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J Cell Biochem. 2005 Aug 1;95(5):1069-80.

Myosin light chain kinase and acto-myosin contractility modulate activation of the ERK cascade downstream of oncogenic Ras.

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Department of Cell Biology and Anatomy, University of Miami School of Medicine, Sylvester Comprehensive Cancer Center, Miami, Florida 33136, USA.

Erratum in

  • J Cell Biochem. 2011 Nov;112(11):3489.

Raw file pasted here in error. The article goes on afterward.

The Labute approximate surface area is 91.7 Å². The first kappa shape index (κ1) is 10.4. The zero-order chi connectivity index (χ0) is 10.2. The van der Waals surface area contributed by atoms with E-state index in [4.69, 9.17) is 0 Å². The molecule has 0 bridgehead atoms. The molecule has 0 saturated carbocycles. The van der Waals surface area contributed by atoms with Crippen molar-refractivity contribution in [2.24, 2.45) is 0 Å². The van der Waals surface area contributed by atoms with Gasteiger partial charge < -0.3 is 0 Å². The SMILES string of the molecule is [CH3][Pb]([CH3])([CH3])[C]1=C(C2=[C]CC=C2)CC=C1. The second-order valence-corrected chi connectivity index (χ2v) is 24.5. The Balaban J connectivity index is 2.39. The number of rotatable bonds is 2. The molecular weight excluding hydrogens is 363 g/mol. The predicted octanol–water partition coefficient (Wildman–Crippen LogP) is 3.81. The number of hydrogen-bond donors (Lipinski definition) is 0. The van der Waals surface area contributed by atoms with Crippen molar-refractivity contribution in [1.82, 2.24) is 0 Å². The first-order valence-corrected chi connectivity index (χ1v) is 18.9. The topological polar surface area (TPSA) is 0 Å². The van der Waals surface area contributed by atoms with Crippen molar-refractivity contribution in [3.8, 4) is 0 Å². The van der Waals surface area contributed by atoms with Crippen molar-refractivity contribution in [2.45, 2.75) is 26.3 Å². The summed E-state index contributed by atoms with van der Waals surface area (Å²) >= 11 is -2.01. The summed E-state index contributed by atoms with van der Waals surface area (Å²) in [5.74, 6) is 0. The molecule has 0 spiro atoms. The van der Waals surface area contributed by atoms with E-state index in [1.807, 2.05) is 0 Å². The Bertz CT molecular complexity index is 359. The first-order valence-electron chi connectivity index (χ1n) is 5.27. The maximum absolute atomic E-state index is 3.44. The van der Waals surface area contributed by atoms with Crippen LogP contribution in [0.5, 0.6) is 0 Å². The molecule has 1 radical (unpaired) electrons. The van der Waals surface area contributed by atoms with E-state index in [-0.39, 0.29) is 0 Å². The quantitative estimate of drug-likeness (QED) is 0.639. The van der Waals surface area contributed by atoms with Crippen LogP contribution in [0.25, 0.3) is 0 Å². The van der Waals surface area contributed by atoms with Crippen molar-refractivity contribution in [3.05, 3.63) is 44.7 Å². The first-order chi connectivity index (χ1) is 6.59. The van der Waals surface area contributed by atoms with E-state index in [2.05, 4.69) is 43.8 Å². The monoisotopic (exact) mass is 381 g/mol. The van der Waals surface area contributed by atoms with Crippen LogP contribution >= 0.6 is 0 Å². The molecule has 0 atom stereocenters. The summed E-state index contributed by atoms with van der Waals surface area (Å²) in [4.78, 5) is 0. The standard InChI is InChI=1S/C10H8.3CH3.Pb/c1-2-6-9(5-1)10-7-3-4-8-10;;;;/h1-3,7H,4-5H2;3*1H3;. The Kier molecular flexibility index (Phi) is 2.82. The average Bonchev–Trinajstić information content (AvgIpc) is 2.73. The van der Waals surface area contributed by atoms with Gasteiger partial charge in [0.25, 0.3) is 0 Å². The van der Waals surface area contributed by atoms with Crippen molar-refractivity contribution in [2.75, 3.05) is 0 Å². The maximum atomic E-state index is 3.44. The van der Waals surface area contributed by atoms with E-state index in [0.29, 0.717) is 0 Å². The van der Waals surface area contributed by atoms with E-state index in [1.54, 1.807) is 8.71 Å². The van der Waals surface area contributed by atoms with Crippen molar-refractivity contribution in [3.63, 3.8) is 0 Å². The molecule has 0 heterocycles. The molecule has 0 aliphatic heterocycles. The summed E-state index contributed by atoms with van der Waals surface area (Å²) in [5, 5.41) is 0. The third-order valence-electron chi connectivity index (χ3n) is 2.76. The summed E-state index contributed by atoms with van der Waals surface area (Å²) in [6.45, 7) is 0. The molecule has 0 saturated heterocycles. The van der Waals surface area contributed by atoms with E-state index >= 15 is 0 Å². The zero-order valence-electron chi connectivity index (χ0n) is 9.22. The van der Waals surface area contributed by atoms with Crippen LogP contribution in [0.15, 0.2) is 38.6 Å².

The actin cytoskeleton is recognized as an important component of both adhesion- and growth factor-dependent signaling, but its role in oncogene-dependent signaling has received much less attention. In this study, we investigated the role played by the acto-myosin cytoskeleton and its main regulators, i.e., myosin light chain kinase and Rho kinase, in oncogenic Ki-Ras-induced signaling. We found that activation of the ERK cascade by Ras is dependent on acto-myosin contractility, under the regulation of myosin light chain kinase but not Rho kinase. Inhibition of myosin II or myosin light chain kinase caused a complete loss of ERK phosphorylation in a time- and dose-dependent manner, but proved dispensable for activation of the PI3K pathway. We also provide evidence that the target of myosin light chain kinase lays at the level of Raf activation. Since myosin light chain kinase is a target of ERK, these results suggest a previously uncharacterized signaling pathway involving Ras-mediated alterations of the actin cytoskeleton, which might play a critical role in ERK activation by the Ras oncogene and contribute to aberrant signaling and enhanced cell motility. In addition, restoration of stress fibers following ectopic expression of tropomyosin 2 resulted in reduced levels of ERK phosphorylation. Finally, these studies suggest that myosin light chain kinase but not Rho kinase plays an essential role in the generation of ERK signaling in transformed cells and indicate distinct cellular roles for Rho-kinase and myosin light chain kinase-dependent functions involving the regulation of acto-myosin contractility.

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